[CW – descriptions of torture, references to trauma and alcohol]
Let me tell you the story of a man.
That man was born in 1926, in the North of France. Saw the war pass, and, no doubt, inspired by the tales of heroism that he heard during it, decided to try his luck in the army. And he had a decent career, as he entered the 1950s, met a lovely wife, and had a lovely little baby boy.
And then, things started to happen in Algeria. Bad things. It was not “a war”, that, everyone was very clear about. Even in the history books, it wouldn’t be described as such for decades – these were the “Events” of Algeria. What that man knew was that the nationalists there, after losing the latest round of elections, had decided to try their luck at armed struggled. Throughout 1955, grim tales were heard – dozens of European settlers and those who took their side being slaughtered with axes, machetes and pickaxes, in the little villages. Fair and proportionate retribution of course follows, with little planes dropping little bombs over the hamlets deemed guilty, those in which bad apples might be hiding. 5000, 7000 killed, about? A strong signal. Also, the start of a cry for vengeance.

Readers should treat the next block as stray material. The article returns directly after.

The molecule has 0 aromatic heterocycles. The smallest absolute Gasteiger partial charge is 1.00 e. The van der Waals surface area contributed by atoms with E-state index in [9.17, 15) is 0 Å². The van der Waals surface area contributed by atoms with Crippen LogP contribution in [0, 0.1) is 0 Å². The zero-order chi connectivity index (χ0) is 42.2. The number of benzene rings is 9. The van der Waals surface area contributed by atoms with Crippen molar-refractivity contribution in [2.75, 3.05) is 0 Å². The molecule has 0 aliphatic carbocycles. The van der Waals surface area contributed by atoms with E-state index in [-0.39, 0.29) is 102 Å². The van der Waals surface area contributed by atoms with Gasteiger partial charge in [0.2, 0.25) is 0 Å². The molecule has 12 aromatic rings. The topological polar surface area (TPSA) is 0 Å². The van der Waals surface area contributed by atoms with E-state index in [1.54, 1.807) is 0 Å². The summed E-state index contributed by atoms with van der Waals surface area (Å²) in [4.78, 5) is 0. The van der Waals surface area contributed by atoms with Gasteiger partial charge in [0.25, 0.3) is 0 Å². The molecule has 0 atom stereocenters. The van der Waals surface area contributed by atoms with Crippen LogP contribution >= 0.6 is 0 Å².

Then, just as he was headed there as a soldier, leaving his newborn son and wife behind, things got really nasty. Fighting broke in the streets of Algiers. François Mitterrand, future President of France, then Minister of Justice, merged the police forces of the colonies and of the metropole, essentially allowing for a complete takeover of the colonial justice system. Which then, obviously, as the city was falling into chaos, descended into systematic brutalisation. A bunch of people, maybe 4000 – “General Bigeard’s shrimps”, as they were called – were thrown off helicopters and into the Mediterranean, their feet having been encased in concrete beforehand. To hide the torture, you understand – can’t have brutalised bodies just be found by the media, that would look bad. Loads of people were just arrested and carried to very cozy little villas to be “interrogated”: not just locals or revolutionaries; if you were a white intellectual with communist sympathies, leaning a bit too far to the left, or a bit too pacifist, chances are you’d be questioned as well, by both soldiers and General De Gaulle’s informal, secret police services. One of the people working there was called Jean-Marie Le Pen; he later became the leader of France’s mainstream far-right party, which is still headed by his daughter Marine today.